The HD Showdown: Codec Vendors Battle It Out for Supreme Quality

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Microsoft scaled and deinterlaced with AviSynth, a free program available under a GNU General Public License (www.avisynth.org). AviSynth is unusual in that there is no user interface; instead, you create a script that identifies the source file and any filters and configuration parameters applied to the file. Then, you load the script into an AviSynth-compatible program such as Expression Encoder 2, which executes the script, receives the processed file from AviSynth, and then encodes the file. If your encoding program isn’t AviSynth-compatible, you can use a different tool, such as VirtualDub, discussed later, to render a raw-processed intermediate file for inputting into your encoding tool.

AviSynth has a huge library of third-party filters for preprocessing. Microsoft used DGDecode.dll to decode the file (http://neuron2.net/dgmpgdec/QuickStart.html), FFT3DFilter for noise reduction and sharpening (http://avisynth.org.ru/fft3dfilter/fft3dfilter.html), and VagueDenoiser.dll (http://avisynth.org.ru/vague/vaguedenoiser.html) for further noise reduction. Within Expression Encoder itself, Microsoft’s compressionist used the Windows Media 9 Advanced Profile and customized most of the tweaks available in Expression Encoder. Again, you can download the AviSynth script file and Expression Encoder 2 project file at www.doceo.com/HDcomps.html.

On2’s compressionists also used a free tool, VirtualDub, for preprocessing in conjunction with third-party filters (www.virtualdub.org). Specifically, they used the MSU Denoiser (http://compression.ru/video/ denoising/index_en.html) and the Smart Deinterlace filter available at http://neuron2.net/smart/smart.html, saving out an uncompressed AVI file using the YV12 format.

Then, they compressed the file in On2 Flix Pro using the new VP6 codec announced at Streaming Media East in May. Looking at the Flix Pro encoding configuration, the only setting that jumped out at me was the keyframe setting of 9999, which was obviously intended to ensure keyframes only at scene changes.

As with Microsoft Expression Encoder, Flix Pro can perform many of the same functions that On2 performed in VirtualDub, including deinterlacing and noise reduction. This is a tacit admission that the third-party filters do a better job than those included in their own programs, which is both interesting and instructive.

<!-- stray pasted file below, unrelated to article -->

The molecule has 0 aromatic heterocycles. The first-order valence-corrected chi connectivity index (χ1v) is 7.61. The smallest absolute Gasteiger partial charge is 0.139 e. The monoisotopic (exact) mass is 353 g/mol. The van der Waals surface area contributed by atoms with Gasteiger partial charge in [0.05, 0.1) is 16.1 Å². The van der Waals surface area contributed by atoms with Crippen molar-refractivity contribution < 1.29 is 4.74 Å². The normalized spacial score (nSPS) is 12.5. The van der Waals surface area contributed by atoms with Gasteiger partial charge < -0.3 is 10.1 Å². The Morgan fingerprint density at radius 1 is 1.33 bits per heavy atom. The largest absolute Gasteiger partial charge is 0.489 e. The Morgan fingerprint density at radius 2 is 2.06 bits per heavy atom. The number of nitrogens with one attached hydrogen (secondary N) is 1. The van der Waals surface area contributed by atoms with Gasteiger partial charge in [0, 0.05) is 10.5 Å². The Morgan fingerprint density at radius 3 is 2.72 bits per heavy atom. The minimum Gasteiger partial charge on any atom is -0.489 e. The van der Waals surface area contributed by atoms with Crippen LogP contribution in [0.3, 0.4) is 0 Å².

While both Microsoft and On2 went the free route, I went totally Cadillac. For preprocessing, I used Adobe After Effects as the engine and Algolith’s AlgoSuite plug-in pack for deinterlacing, scaling, and noise reduction. The only problem with this approach is that Algolith has withdrawn AlgoSuite from the market, so unless you already have it, you can’t get it. Then, I encoded the file in Rhozet Carbon Coder, which costs $5,000 and uses the MainConcept H.264 codec.

I encoded with the High Profile, CABAC entropy encoding, and every "damn the encoding time, full quality ahead" option supported by Carbon Coder. As is my practice, I encoded with a keyframe setting of 300 and enabled Scene Change Detection so that Carbon Coder would insert keyframes at scene changes.

So, I used three encoders and three different preprocessing techniques and programs. I didn’t compare the output quality of the three different preprocessing approaches, though it’s an interesting issue I may follow up on in the future. At a high level, if you’re considering revamping your approach to preprocessing, AviSynth feels more convenient when you’re working with a compatible program that can input an AviSynth script; otherwise, you’ll have to use another compatible program, such as VirtualDub, to produce your intermediate file.

VirtualDub is a bit easier to use if you’re not into scripting, but it doesn’t import MOV files, a problem for many working in the cross-platform environment. Overall, the key lesson here is that if you’re trying to achieve maximum quality, you probably shouldn’t rely on the key functions such as scaling, deinterlacing, and noise reduction that are included in most programs, including Flix Pro and Expression Encoder 2.

Comparing the Output
After receiving the files from Microsoft and On2, I analyzed them in Inlet Semaphore, primarily to ensure that none of the encoded files had any dropped frames, and none did. For what it’s worth, both the VP6 and H.264 files exceeded a peak data rate of 1.38Mbps while the VC-1 file peaked just above 1.06. Given that all contenders had to meet a fixed overall data rate target, this should have provided no advantage, since higher data rates in the high-motion regions meant lower data rates in the other regions.

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